MADSA members report back:
ATLANTA – Undeterred by an early afternoon downpour, at least 60,000 people turned out to show their support for social justice and women, as well as their opposition to incoming President Donald Trump and his agenda. Some media reports place the number of participants higher. Whatever the final number, it’s certainly in the running for one of the largest, if not the largest, protests to ever take place in Atlanta. In any case, it was a terrific crowd. (Photo above: Eric Robertson. Georgia NAACP President Francys Johnson addresses the crowd. Photo at right: Ashley Earles-Bennett)
Prior to stepping off, the crowd was revved up by Rep. John Lewis: “I know something about marching. We have a moral obligation to fight and never lose hope. We must vote like we never have before. . . I’m fired up! I’m ready to march! I have on my marching shoes. Let’s do it!”
Meanwhile, in an apparent attempt to shift media attention from the stunning popular repudiation of his agenda demonstrated by protest marches across the country, newly minted President Trump attacked the media, both directly and through his press secretary Sean Spicer. In a series of false allegations, Spicer accused Journalists of intentionally underestimating the crowds at President Trump’s inauguration in order to undermine him, a charge that the president himself echoed.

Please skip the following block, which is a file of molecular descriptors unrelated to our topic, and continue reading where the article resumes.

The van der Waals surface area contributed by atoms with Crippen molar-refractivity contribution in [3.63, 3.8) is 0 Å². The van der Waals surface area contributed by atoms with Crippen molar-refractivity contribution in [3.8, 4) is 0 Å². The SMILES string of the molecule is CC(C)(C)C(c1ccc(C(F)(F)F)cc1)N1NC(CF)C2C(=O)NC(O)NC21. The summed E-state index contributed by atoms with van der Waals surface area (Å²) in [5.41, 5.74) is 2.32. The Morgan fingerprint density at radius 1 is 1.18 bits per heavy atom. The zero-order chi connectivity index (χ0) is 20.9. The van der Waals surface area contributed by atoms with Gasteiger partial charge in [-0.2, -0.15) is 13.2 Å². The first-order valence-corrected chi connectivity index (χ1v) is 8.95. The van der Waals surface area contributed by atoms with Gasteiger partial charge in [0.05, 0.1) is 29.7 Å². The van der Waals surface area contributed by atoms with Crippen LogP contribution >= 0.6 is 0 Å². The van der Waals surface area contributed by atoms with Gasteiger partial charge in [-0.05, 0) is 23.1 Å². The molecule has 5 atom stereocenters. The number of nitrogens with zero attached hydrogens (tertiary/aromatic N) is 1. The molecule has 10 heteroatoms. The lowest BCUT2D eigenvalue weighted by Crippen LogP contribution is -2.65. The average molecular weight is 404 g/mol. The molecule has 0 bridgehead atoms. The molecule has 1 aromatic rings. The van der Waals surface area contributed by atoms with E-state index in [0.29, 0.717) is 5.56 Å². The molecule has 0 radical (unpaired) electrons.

The Atlanta Journal-Constitution carried a live feed of the march on its website throughout the afternoon.
One reason this march was so huge is because it drew people from all across North Georgia. I know because my sister-in-law and my two nieces all traveled from Athens to join the march! Avanti!
By Walter Reeves (originally posted on Daily Kos)
The March for Social Justice and Women in Atlanta was HUGE, 60,000 plus. But it wasn’t the largest demonstration in Atlanta in recent history. I was there on April 19, 2006 when between 60-80,000 marched on Buford Highway organized by the Alianza de 17 de Marzo (GLAHR). Just didn’t want for a second to overlook the leadership role played by the immigrants rights movement in GA for many years in showing the rest of us how to lead mass demonstrations and how to sustain grassroots organizing.
Ben Speight (comment on Facebook)
(Michelle Fisher, co-chair, Wesleyan DSA, holds up sign in Atlanta march. Photographer unknown)
DISTRICT OF COLUMBIA – Such a beautiful and powerful women-led mass assembly shut down several cities, nearly achieving a one-day general strike in effect. Let’s build organization so we can harness this people power in a sustained way to resist the Trump regime.
The contrast was especially sharp in the US capital, where the massive showing flooded every block in every direction — you simply could not exit the march. It overwhelmed the previous day’s relatively tiny, pathetic ceremony of nationalism and hatred. (Photo: Daniel Hanley)
By Daniel Hanley